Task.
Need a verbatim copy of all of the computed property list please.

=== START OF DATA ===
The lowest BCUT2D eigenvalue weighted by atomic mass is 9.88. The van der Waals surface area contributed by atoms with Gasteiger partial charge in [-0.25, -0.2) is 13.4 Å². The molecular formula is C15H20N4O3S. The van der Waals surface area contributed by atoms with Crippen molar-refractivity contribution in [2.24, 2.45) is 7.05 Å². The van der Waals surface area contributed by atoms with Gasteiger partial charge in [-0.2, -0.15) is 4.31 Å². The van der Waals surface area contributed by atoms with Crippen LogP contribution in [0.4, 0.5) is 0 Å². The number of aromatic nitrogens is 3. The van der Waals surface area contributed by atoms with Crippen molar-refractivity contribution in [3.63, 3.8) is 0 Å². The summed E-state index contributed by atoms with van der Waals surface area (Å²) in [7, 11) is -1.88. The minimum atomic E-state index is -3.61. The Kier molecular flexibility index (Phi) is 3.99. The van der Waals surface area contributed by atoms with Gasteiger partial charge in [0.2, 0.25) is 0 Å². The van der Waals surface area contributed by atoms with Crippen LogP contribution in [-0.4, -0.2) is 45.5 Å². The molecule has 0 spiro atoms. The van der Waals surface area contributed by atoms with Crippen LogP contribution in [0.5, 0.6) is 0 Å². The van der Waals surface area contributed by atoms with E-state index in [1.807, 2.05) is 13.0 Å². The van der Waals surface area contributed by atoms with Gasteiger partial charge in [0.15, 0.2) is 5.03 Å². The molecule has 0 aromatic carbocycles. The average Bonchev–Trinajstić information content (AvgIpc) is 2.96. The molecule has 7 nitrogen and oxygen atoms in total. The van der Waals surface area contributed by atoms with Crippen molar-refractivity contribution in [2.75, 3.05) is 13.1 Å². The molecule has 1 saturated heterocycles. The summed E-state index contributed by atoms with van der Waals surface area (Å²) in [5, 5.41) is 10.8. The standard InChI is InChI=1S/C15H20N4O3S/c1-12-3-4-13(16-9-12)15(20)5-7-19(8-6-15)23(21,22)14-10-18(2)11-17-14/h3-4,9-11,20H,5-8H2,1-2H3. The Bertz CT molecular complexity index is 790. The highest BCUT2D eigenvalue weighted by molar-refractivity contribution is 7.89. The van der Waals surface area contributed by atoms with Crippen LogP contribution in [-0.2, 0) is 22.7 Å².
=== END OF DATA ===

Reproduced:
The lowest BCUT2D eigenvalue weighted by atomic mass is 9.88. The van der Waals surface area contributed by atoms with Gasteiger partial charge in [-0.25, -0.2) is 13.4 Å². The molecular formula is C15H20N4O3S. The van der Waals surface area contributed by atoms with Crippen molar-refractivity contribution in [2.24, 2.45) is 7.05 Å². The van der Waals surface area contributed by atoms with Gasteiger partial charge in [-0.2, -0.15) is 4.31 Å². The van der Waals surface area contributed by atoms with Crippen LogP contribution in [0.4, 0.5) is 0 Å². The number of aromatic nitrogens is 3. The van der Waals surface area contributed by atoms with Crippen molar-refractivity contribution in [3.63, 3.8) is 0 Å². The summed E-state index contributed by atoms with van der Waals surface area (Å²) in [7, 11) is -1.88. The minimum atomic E-state index is -3.61. The Kier molecular flexibility index (Phi) is 3.99. The van der Waals surface area contributed by atoms with Gasteiger partial charge in [0.2, 0.25) is 0 Å². The van der Waals surface area contributed by atoms with Crippen LogP contribution in [-0.4, -0.2) is 45.5 Å². The molecule has 0 spiro atoms. The van der Waals surface area contributed by atoms with Crippen LogP contribution in [0.5, 0.6) is 0 Å². The van der Waals surface area contributed by atoms with E-state index in [1.807, 2.05) is 13.0 Å². The van der Waals surface area contributed by atoms with Gasteiger partial charge in [0.15, 0.2) is 5.03 Å². The molecule has 0 aromatic carbocycles. The average Bonchev–Trinajstić information content (AvgIpc) is 2.96. The molecule has 7 nitrogen and oxygen atoms in total. The van der Waals surface area contributed by atoms with Crippen molar-refractivity contribution in [2.75, 3.05) is 13.1 Å². The molecule has 1 saturated heterocycles. The summed E-state index contributed by atoms with van der Waals surface area (Å²) in [5, 5.41) is 10.8. The standard InChI is InChI=1S/C15H20N4O3S/c1-12-3-4-13(16-9-12)15(20)5-7-19(8-6-15)23(21,22)14-10-18(2)11-17-14/h3-4,9-11,20H,5-8H2,1-2H3. The Bertz CT molecular complexity index is 790. The highest BCUT2D eigenvalue weighted by molar-refractivity contribution is 7.89. The van der Waals surface area contributed by atoms with Crippen LogP contribution in [-0.2, 0) is 22.7 Å².